Thursday’s Headlines Got a Ticket to Ride

  • Transit ridership fell everywhere during the pandemic, but most sharply at stations serving mainly white-collar commuters, as opposed to Black and working-class neighborhoods. (Urban Institute)
  • From fare cuts to free sports tickets, transit agencies are trying everything to lure drivers back. (Bloomberg)
  • Detroit has one of the worst transit systems of any major U.S. city, and it disproportionately hurts Black residents. (Metromode)
  • A Houston city council member tried to walk back his false assertion that bike lanes are bad for drivers, but still insists that the notoriously car-friendly city pays too much attention to cyclists, even though drivers have killed three people on bikes in his district since he took office two years ago. (Chronicle)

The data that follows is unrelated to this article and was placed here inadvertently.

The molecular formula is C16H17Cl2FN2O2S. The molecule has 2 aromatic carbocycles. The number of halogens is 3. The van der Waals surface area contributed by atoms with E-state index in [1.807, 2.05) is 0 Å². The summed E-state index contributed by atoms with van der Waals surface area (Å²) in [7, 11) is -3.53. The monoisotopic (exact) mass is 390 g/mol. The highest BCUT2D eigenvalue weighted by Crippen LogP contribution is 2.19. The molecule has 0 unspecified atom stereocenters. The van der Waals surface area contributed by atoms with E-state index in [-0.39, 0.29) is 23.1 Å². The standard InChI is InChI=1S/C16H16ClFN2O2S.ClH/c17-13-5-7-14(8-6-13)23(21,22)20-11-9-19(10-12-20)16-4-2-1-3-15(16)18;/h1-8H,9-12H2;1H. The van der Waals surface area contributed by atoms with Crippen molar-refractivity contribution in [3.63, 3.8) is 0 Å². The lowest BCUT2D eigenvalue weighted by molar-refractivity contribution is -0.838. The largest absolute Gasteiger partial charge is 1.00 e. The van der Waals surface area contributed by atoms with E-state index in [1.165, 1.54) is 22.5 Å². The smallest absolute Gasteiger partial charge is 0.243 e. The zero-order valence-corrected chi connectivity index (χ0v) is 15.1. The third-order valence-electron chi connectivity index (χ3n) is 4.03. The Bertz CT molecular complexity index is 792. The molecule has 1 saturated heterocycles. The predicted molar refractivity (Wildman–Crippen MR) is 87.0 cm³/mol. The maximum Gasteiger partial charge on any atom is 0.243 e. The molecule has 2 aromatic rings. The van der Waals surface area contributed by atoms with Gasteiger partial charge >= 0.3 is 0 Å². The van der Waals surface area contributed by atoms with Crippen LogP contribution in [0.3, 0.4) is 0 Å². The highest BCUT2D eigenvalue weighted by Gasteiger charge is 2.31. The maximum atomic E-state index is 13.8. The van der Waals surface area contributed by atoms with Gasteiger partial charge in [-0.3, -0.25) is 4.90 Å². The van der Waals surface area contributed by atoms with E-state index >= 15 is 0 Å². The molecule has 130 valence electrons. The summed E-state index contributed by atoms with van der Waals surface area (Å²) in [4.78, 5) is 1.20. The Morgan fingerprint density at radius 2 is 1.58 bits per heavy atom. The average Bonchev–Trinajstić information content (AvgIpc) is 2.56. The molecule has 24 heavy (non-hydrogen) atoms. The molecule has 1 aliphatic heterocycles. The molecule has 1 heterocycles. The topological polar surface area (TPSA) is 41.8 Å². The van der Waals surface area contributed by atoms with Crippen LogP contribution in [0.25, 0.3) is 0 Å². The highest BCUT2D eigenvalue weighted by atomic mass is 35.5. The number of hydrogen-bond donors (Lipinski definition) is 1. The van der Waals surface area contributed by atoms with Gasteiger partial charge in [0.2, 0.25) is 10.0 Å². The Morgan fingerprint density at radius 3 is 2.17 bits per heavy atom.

• Austin’s Vision Zero policies are reducing serious injuries from car crashes even as such crashes rise nationwide. (Fox 7)
  • New Orleans officials say they’re renewing their focus on bike and pedestrian safety after the deadliest year on Big Easy roads since 2004. (WDSU)
  • Boston Mayor Michelle Wu extended the Massachusetts Bay Transportation Authority’s fare-free pilot project another two months. (CommonWealth)
  • Colorado should shift resources away from more pavement and toward mass transit. (Sun)
  • The L.A. Metro is offering free rides on Christmas Eve and New Year’s Eve. (Los Angeles Daily News)
  • The Milwaukee streetcar is temporarily reducing service hours due to staff COVID exposure. (CBS 58)
  • A long-awaited new sidewalk is finally coming to Pittsburgh’s Hazelwood neighborhood. (City Paper)
  • Improving Maine’s sparse transit system would help fight climate change. (Maine Public)
  • Construction on a pedestrian bridge and tramway over a Gulfport highway will start next year. (WLOX)
  • Tucson transit is staying fare-free through June. (Arizona Public Media)
  • St. Louis can’t even keep a trolley running these days, but it was once the nation’s premier streetcar city. (Next STL)